A recent judgment from Agder Court of Appeal in Norway regarding remuneration for towage of the vessel “Kvitnos” underscores that in circumstances where commercial terms have been discussed a party wishing to claim a salvage award should expressly reserve their rights to do so.
"Kvitnos”, a modern LNG-powered cargo vessel, had a main engine breakdown while crossing the Oslo Fjord in December 2015 and was adrift in poor weather conditions about six hours away from the nearest
shallows. A tug proceeded to assist “Kvitnos” after being alerted to the situation by a local fisherman. The master on “Kvitnos” had communicated with the local vessel traffic service of its need for assistance, but had not instructed the tug.
In order to find out what had been agreed regarding remuneration, the vessel’s hull and machinery insurers contacted the tug owners whilst the tug was under way. The insurers talked with the tug owners’ general manager by telephone about 15 minutes before the tug attended the “Kvitnos”.
The subsequent legal dispute revolved around whether an oral agreement for towage on commercial terms had been concluded between the parties during this telephone call. While the parties drew different conclusions from the call, the court considered that they agreed on the main content, i.e. only commercial terms regarding towage was discussed, salvage or the “no cure – no pay” principle was never mentioned, and it was agreed that the paperwork could wait until the following working day. It was further proven that after the call, the insurers had the impression that an agreement on commercial terms had been concluded, something which was communicated internally via email but not confirmed towards the tug owners.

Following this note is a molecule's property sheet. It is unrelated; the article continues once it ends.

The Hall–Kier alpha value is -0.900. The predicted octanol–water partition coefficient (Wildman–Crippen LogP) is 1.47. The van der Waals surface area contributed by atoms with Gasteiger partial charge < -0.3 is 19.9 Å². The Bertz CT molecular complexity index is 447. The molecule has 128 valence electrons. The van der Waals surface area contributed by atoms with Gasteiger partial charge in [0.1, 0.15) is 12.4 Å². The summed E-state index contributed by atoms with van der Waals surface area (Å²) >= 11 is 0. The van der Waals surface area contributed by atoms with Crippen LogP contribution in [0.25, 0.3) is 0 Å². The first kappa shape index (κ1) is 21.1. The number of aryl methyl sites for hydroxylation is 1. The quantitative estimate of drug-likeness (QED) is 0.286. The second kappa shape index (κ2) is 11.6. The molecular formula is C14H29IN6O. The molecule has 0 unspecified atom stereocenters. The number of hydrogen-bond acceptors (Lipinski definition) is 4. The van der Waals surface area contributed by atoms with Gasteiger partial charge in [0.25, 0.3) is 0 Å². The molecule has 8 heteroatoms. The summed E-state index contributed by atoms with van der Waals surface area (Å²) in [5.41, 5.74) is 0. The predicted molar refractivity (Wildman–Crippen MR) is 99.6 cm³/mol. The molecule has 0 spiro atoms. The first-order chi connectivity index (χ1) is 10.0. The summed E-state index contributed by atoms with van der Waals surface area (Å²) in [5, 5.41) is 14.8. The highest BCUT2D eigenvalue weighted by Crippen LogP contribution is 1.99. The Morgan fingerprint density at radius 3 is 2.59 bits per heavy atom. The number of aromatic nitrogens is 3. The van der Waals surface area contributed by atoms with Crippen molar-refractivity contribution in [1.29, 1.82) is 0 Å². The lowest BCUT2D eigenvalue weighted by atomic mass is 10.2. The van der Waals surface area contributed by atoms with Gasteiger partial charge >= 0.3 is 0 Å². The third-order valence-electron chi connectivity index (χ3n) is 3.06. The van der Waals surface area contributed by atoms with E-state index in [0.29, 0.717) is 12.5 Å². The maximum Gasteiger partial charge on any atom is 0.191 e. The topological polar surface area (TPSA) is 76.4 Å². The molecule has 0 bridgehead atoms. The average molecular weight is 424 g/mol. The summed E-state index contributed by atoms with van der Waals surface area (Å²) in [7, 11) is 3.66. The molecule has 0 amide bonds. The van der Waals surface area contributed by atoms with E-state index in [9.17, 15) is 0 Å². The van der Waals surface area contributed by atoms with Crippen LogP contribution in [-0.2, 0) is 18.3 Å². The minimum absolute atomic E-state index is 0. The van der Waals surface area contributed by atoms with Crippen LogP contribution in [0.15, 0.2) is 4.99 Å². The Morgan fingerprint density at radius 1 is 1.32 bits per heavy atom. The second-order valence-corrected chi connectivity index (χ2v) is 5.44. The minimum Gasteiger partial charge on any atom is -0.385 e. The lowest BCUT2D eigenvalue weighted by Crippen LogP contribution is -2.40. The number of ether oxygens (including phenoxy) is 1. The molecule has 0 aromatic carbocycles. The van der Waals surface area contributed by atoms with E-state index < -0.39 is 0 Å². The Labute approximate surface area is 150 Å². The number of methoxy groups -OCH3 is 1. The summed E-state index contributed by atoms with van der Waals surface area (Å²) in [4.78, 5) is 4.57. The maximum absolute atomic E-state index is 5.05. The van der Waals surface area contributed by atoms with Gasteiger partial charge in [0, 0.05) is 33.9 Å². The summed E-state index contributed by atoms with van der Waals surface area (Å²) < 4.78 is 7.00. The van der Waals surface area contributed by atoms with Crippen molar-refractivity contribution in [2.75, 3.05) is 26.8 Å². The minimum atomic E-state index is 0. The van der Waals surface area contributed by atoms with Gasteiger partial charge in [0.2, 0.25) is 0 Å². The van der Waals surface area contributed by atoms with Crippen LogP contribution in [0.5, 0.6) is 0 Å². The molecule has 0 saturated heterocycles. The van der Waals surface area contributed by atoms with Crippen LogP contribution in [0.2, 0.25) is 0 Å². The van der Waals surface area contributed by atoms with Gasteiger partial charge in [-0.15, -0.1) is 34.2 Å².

The question of whether a commercial agreement was reached is underpinned in this situation by the rules on salvage. Under Norwegian law, which has incorporated the Salvage Convention 1989, a salvor who saves a vessel from “peril” has a statutory right to claim salvage award, but only if the vessel has been successfully salvaged and, importantly, only if the parties did not agree on other terms. The legal threshold for the “peril” requirement is low and awards are typically set high, especially for professional salvors.
In the “Kvitnos” case the parties agreed that the vessel’s situation exceeded the low threshold of the peril requirement. The tug owners were therefore initially awarded a salvage award of NOK 7.5m by the District Court. This judgment was later overturned by the Court of Appeal however, which held that given that commercial terms had been discussed in the call with “Kvitnos”’s insurers, if the tug owners still wished to claim a salvage award, it was incumbent on them to have expressly reserved their rights to do so in any discussions with “Kvitnos”’s insurers. On the basis that the tug owners had not so reserved their rights, the Court of Appeal ruled that commercial terms had been concluded and awarded the tug owners remuneration of NOK 450,000 in place of the NOK 7.5m salvage award. The tug owners appealed this decision to the Supreme Court, but the Supreme Court did not give leave to appeal.
The case illustrates that oral agreements may give rise to disputes when parties have divergent impressions of what has been agreed, especially in distressed situations where time is of the essence and information is scarce. When entering into commercial towage agreements in respect of distressed vessels it is important to be aware of the underlying rules on salvage and to have good routines for communication in place to avoid unnecessary disputes.